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Written by Friedrich Hayek during World War II, The Road to Serfdom sought to shape thinking about the post-war reconstruction of society. Hayek believed the West faced a decisive choice. Are we to affirm the central importance of individual freedom? Or will we embrace central planning and socialism, which is the road to serfdom?

Today, the relevance of this passionate, once important book is much diminished. We’re not on a path toward socialism. Our problem is the opposite. The greatest threat we face is an untethered individualism and an atomized society. We’re living in a dissolving age, not a collectivist one.

The most widely read book by a progressive economist in recent years is Thomas Piketty’s Capital in the Twenty-First Century. He argues that capitalism generates significant inequalities that, if unchecked, will continue to grow. Instead of following up this analysis with a call for socialism or some other progressive utopia, however, he ends his book by making policy recommendations designed to save capitalism from its own excesses.

One can disagree with every sentence in Capital in the Twenty-First Century. But there can be no dispute that it’s representative of our times. Bernie Sanders and Jeremy Corbyn may pronounce themselves socialists, but they’re outliers. They evoke an older political culture that used to think we could choose between capitalism and socialism. That historical moment has passed. Very few of those who are in positions of influence think we have a choice now. A soi-disant socialist like François Hollande doesn’t. Barack Obama doesn’t. Nor do Hillary Clinton and Joe Biden. Today, progressives are capitalists.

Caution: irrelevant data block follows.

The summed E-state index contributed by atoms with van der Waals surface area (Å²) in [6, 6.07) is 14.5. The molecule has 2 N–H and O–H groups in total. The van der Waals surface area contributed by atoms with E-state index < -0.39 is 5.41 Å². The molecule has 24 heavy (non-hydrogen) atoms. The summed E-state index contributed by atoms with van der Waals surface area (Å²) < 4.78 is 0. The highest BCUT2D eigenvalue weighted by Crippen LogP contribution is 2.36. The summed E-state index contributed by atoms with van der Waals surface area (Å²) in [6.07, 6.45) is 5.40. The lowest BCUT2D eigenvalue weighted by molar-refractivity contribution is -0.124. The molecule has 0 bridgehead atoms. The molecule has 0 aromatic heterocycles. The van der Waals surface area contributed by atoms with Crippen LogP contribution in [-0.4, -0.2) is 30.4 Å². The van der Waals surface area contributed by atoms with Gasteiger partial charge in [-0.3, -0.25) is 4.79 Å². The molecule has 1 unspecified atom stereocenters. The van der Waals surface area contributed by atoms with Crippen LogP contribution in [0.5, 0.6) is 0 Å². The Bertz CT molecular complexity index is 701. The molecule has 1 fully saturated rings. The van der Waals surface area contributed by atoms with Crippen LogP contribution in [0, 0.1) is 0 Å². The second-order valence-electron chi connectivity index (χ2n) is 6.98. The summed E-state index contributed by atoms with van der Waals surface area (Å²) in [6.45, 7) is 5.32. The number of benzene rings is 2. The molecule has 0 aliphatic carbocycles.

We too often fixate on the exceptions. But that distorts our vision. Cuba no longer has geopolitical relevance. Its only contemporary international significance is as a candidate for designation as a World Heritage Site, to be preserved so that future generations can have a real-life experience of “actually existing socialism.” Like it or not, some version of the capitalist approach Hayek thought so necessary for individual freedom now dominates the global consensus.

For this reason, a great deal of American conservatism in 2015 rings false. It continues to insist that in some way or another, we face a socialist, collectivist threat. The Wall Street Journal editorial page warns us of the perils of higher tax rates. There’s no doubt that tax policy affects behavior by creating incentives and disincentives, and bad policies can have bad consequences for the economy. But a pro-capitalist consensus in America encompasses both parties. Debate about taxes operates within a narrow range. Are we going to ding top earners at 35 percent or 39 percent? This is hardly a culture-defining question of the sort that concerned Hayek.

The same is true in other areas of economic life. Labor unions exercise less and less influence in our economy. They are now largely confined to public employee unions, which are really PACs angling to capture tax revenue rather than a large-scale movement contesting with owners of capital for economic power.

Meanwhile, far from being hobbled by excessive regulation, unionized workers, and ruinous taxation, over the last few decades global capitalism has gone from strength to strength. It has transformed societies throughout the world, especially in Asia, but also elsewhere, including our own. This is to be expected. A free market allows scope for initiative, innovation, and growth.

In America, new corporate behemoths like Google and Apple have emerged, seemingly overnight. Fracking has made us into an even greater global energy power. But these are details. The most important change has been the shrinking economic basis for a once expansive middle class. From 1950 to 1970, the average earnings of male workers increased by 25 percent each decade. Since then, men paid at the median of the wage distribution have seen no growth in earnings, and this in spite of the fact that GDP more than doubled during the past four decades.